Among the indications of the Institute's surprisingly high academic standards and instructional level was the success that a few Institute graduates had in gaining admission to graduate schools outside Iran, including major universities in the United States and Canada. It should be noted, however, that some Institute graduates and students outside Iran have had a difficult time getting their credits recognized. -Such challenges, which are a fact of life for Institute graduates, stem directly from the Iranian Government's policy of blocking their access to education and its refusal to recognize the Institute officially.

"In Iran, you have to apply for an examination to go to college," said one former BIHE student, who also asked to remain anonymous. "If you are successful at your exam, you can go to university." The student described the examination form as having a place which asks, `What is your religion?' The possible answers listed are "Islam, Christianity, Judaism and Zoroastrianism." When the Bahá'í­ students either didn't write anything or wrote "Bahá'í­" off to the side, they were not given an entrance card to go to the examination hall. So they couldn't even take the exam."

Complex Administration

In its day-to-day operation, the Institute functioned basically like a correspondence school, but with its own delivery service. In its early years, students and faculty sent homework assignments and lessons back and forth via the state-run postal system. But the packages often did not arrive and were assumed to have been intercepted as part of the Government's attempt to interfere with Bahá'í­ education.

Since professors could not deliver lectures openly, they prepared their own written notes and compiled textbooks for distribution to the students. Again, as noted above, some of these texts were based on the latest Western research. One student in civil engineering, for example, was studying the construction of earthquake-proof earthen silos - and the Institute's overseas contacts were able to get for him some of the latest research on this topic from the Massachusetts Institute of Technology.

"Our aim was to offer the best courses available in Iran," said a faculty member.

The entire operation relied heavily on the use of extensive photocopying, and one of the biggest blows in the recent raids was the confiscation of several large photocopying units.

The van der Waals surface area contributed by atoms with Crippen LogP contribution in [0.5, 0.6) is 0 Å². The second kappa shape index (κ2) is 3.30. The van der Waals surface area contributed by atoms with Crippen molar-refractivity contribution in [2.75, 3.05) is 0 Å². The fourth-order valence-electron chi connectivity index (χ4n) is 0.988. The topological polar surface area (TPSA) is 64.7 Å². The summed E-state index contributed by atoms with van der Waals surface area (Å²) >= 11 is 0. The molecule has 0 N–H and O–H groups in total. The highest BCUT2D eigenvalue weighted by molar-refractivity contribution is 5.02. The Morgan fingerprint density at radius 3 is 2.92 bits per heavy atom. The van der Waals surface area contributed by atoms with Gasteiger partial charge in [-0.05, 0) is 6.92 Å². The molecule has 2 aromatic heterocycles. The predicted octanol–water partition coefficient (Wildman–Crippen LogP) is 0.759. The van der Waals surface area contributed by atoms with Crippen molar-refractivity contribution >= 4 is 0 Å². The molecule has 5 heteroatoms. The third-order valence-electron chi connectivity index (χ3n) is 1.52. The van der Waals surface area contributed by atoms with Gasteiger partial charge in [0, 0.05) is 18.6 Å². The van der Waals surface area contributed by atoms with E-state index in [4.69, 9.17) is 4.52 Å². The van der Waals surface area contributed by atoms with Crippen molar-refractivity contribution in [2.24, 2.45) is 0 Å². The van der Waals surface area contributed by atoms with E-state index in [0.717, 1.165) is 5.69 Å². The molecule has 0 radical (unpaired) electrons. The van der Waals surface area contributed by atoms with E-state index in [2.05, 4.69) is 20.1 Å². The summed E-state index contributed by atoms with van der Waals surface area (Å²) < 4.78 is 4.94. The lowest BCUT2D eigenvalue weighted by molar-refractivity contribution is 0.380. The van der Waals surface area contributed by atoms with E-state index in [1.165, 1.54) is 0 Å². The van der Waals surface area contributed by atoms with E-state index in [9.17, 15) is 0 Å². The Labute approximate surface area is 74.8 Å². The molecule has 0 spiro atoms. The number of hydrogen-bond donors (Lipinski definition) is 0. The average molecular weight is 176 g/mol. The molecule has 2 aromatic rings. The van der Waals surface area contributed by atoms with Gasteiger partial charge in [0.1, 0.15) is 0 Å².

The Institute system also featured a network of special depository libraries around the country. Numbering more than 45, these libraries existed in the private homes of Bahá'í­s and enabled students in each district to obtain access to the necessary textbooks for the courses. Some of these libraries were seized in the recent raids.

Shut Down

Over time, as Institute officials began to feel increasing confidence about their operation, they started to organize many group classes along with independent study in private homes. The Institute also began to publish sophisticated course catalogues, listing not only course offerings but the qualifications of the faculty members. Through the international network of Bahá'í­ communities worldwide, the Institute also began to establish the means by which its graduates might become fully recognized by other institutions of higher education outside Iran.

It is not clear to the Bahá'í­ community of Iran why the raids and confiscations were launched in late September. And Iranian Government officials have not been forthcoming with explanations when asked about the actions. According to The New York Times, Iranian officials made no comment when asked about the raids and arrests.

Among other significant human rights conventions, Iran is a party to the International Covenant on Economic, Social and Cultural Rights, which was adopted by the United Nations General Assembly on 16 December 1966. Parties to this Covenant "recognize the right of everyone to education" and more specifically that "higher education shall be made equally accessible to all, on the basis of capacity, by every appropriate means."

The exclusion of Bahá'í­s from access to higher education in Iran certainly constitutes a gross violation of the Covenant. These latest steps taken to shut down the Iranian Bahá'í­ community's creative and peaceful response only increases public outrage regarding the Iranian government's attempt to strangulate the Bahá'í­ community.

UN Document #E/CN.4/1999/NGO/13

BIC Document #: 99-0401